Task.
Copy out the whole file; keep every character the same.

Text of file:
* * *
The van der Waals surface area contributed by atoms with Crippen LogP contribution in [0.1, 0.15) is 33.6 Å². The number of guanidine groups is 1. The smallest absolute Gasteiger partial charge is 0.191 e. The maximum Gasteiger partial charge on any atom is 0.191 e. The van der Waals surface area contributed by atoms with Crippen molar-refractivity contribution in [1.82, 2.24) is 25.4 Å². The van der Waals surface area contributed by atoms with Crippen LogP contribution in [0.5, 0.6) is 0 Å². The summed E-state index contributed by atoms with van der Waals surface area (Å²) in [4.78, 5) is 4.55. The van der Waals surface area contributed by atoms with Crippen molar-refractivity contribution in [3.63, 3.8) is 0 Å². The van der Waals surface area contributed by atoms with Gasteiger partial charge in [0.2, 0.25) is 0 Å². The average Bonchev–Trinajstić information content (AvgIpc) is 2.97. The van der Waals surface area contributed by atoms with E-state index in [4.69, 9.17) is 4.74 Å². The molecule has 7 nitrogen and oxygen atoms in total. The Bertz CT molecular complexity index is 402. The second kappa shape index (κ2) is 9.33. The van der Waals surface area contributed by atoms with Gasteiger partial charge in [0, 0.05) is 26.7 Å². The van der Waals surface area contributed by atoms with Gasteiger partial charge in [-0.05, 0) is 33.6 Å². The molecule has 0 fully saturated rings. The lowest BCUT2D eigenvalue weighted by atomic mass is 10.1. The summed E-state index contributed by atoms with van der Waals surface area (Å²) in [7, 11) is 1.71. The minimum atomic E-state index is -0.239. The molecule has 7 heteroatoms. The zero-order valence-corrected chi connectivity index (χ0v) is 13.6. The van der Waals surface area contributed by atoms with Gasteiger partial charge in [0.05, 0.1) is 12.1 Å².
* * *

The van der Waals surface area contributed by atoms with Crippen LogP contribution in [0.1, 0.15) is 33.6 Å². The number of guanidine groups is 1. The smallest absolute Gasteiger partial charge is 0.191 e. The maximum Gasteiger partial charge on any atom is 0.191 e. The van der Waals surface area contributed by atoms with Crippen molar-refractivity contribution in [1.82, 2.24) is 25.4 Å². The van der Waals surface area contributed by atoms with Crippen LogP contribution in [0.5, 0.6) is 0 Å². The summed E-state index contributed by atoms with van der Waals surface area (Å²) in [4.78, 5) is 4.55. The van der Waals surface area contributed by atoms with Crippen molar-refractivity contribution in [3.63, 3.8) is 0 Å². The van der Waals surface area contributed by atoms with Gasteiger partial charge in [0.2, 0.25) is 0 Å². The average Bonchev–Trinajstić information content (AvgIpc) is 2.97. The van der Waals surface area contributed by atoms with E-state index in [4.69, 9.17) is 4.74 Å². The molecule has 7 nitrogen and oxygen atoms in total. The Bertz CT molecular complexity index is 402. The second kappa shape index (κ2) is 9.33. The van der Waals surface area contributed by atoms with Gasteiger partial charge in [0, 0.05) is 26.7 Å². The van der Waals surface area contributed by atoms with Gasteiger partial charge in [-0.05, 0) is 33.6 Å². The molecule has 0 fully saturated rings. The lowest BCUT2D eigenvalue weighted by atomic mass is 10.1. The summed E-state index contributed by atoms with van der Waals surface area (Å²) in [7, 11) is 1.71. The minimum atomic E-state index is -0.239. The molecule has 7 heteroatoms. The zero-order valence-corrected chi connectivity index (χ0v) is 13.6. The van der Waals surface area contributed by atoms with Gasteiger partial charge in [0.05, 0.1) is 12.1 Å².